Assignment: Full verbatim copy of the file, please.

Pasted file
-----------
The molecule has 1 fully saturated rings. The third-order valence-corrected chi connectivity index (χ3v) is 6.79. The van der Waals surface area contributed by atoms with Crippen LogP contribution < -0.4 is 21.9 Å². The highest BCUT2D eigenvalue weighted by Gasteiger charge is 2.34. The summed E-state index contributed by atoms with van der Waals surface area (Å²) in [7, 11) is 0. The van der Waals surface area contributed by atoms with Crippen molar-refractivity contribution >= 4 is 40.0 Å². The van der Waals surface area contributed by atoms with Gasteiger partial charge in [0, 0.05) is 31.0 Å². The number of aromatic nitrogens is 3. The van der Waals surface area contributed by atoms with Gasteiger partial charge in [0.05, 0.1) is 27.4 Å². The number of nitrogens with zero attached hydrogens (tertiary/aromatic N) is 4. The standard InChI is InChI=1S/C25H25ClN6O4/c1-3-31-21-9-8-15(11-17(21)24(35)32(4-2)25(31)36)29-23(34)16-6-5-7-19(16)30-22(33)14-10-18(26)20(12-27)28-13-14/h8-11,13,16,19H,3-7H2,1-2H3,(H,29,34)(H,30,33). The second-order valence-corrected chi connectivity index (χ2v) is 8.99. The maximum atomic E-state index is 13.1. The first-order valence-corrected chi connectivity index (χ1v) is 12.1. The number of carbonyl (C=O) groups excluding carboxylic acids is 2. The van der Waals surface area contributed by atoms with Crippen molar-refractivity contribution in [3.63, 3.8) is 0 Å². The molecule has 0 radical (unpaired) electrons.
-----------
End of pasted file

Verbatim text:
The molecule has 1 fully saturated rings. The third-order valence-corrected chi connectivity index (χ3v) is 6.79. The van der Waals surface area contributed by atoms with Crippen LogP contribution < -0.4 is 21.9 Å². The highest BCUT2D eigenvalue weighted by Gasteiger charge is 2.34. The summed E-state index contributed by atoms with van der Waals surface area (Å²) in [7, 11) is 0. The van der Waals surface area contributed by atoms with Crippen molar-refractivity contribution >= 4 is 40.0 Å². The van der Waals surface area contributed by atoms with Gasteiger partial charge in [0, 0.05) is 31.0 Å². The number of aromatic nitrogens is 3. The van der Waals surface area contributed by atoms with Gasteiger partial charge in [0.05, 0.1) is 27.4 Å². The number of nitrogens with zero attached hydrogens (tertiary/aromatic N) is 4. The standard InChI is InChI=1S/C25H25ClN6O4/c1-3-31-21-9-8-15(11-17(21)24(35)32(4-2)25(31)36)29-23(34)16-6-5-7-19(16)30-22(33)14-10-18(26)20(12-27)28-13-14/h8-11,13,16,19H,3-7H2,1-2H3,(H,29,34)(H,30,33). The second-order valence-corrected chi connectivity index (χ2v) is 8.99. The maximum atomic E-state index is 13.1. The first-order valence-corrected chi connectivity index (χ1v) is 12.1. The number of carbonyl (C=O) groups excluding carboxylic acids is 2. The van der Waals surface area contributed by atoms with Crippen molar-refractivity contribution in [3.63, 3.8) is 0 Å². The molecule has 0 radical (unpaired) electrons.